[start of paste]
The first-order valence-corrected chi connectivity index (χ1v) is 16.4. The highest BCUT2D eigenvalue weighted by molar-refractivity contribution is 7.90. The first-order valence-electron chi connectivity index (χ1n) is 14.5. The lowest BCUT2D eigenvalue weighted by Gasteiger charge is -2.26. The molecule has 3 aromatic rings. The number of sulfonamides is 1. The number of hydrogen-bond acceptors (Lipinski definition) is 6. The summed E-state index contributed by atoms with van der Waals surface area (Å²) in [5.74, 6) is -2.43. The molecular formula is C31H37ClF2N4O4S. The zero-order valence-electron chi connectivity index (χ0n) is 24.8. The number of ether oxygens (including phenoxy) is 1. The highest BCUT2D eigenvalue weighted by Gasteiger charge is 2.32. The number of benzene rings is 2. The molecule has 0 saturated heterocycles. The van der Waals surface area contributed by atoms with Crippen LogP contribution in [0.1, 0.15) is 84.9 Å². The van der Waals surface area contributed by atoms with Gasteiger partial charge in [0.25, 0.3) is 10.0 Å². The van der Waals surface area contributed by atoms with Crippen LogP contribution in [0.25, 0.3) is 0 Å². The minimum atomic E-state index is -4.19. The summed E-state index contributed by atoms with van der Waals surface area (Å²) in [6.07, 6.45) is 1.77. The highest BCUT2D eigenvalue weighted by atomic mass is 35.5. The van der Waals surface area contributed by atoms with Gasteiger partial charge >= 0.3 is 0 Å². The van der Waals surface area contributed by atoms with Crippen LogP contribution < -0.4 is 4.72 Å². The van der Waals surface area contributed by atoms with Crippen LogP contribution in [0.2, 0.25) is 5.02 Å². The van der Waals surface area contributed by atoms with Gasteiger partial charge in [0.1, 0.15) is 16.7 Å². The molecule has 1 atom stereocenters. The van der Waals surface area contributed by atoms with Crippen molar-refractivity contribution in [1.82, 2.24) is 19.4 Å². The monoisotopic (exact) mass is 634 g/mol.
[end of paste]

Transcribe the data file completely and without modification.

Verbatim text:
The first-order valence-corrected chi connectivity index (χ1v) is 16.4. The highest BCUT2D eigenvalue weighted by molar-refractivity contribution is 7.90. The first-order valence-electron chi connectivity index (χ1n) is 14.5. The lowest BCUT2D eigenvalue weighted by Gasteiger charge is -2.26. The molecule has 3 aromatic rings. The number of sulfonamides is 1. The number of hydrogen-bond acceptors (Lipinski definition) is 6. The summed E-state index contributed by atoms with van der Waals surface area (Å²) in [5.74, 6) is -2.43. The molecular formula is C31H37ClF2N4O4S. The zero-order valence-electron chi connectivity index (χ0n) is 24.8. The number of ether oxygens (including phenoxy) is 1. The highest BCUT2D eigenvalue weighted by Gasteiger charge is 2.32. The number of benzene rings is 2. The molecule has 0 saturated heterocycles. The van der Waals surface area contributed by atoms with Crippen LogP contribution in [0.1, 0.15) is 84.9 Å². The van der Waals surface area contributed by atoms with Gasteiger partial charge in [0.25, 0.3) is 10.0 Å². The van der Waals surface area contributed by atoms with Crippen LogP contribution in [0.25, 0.3) is 0 Å². The minimum atomic E-state index is -4.19. The summed E-state index contributed by atoms with van der Waals surface area (Å²) in [6.07, 6.45) is 1.77. The highest BCUT2D eigenvalue weighted by atomic mass is 35.5. The van der Waals surface area contributed by atoms with Gasteiger partial charge >= 0.3 is 0 Å². The van der Waals surface area contributed by atoms with Crippen LogP contribution < -0.4 is 4.72 Å². The van der Waals surface area contributed by atoms with Crippen LogP contribution in [0.2, 0.25) is 5.02 Å². The van der Waals surface area contributed by atoms with Gasteiger partial charge in [0.1, 0.15) is 16.7 Å². The molecule has 1 atom stereocenters. The van der Waals surface area contributed by atoms with Crippen molar-refractivity contribution in [1.82, 2.24) is 19.4 Å². The monoisotopic (exact) mass is 634 g/mol.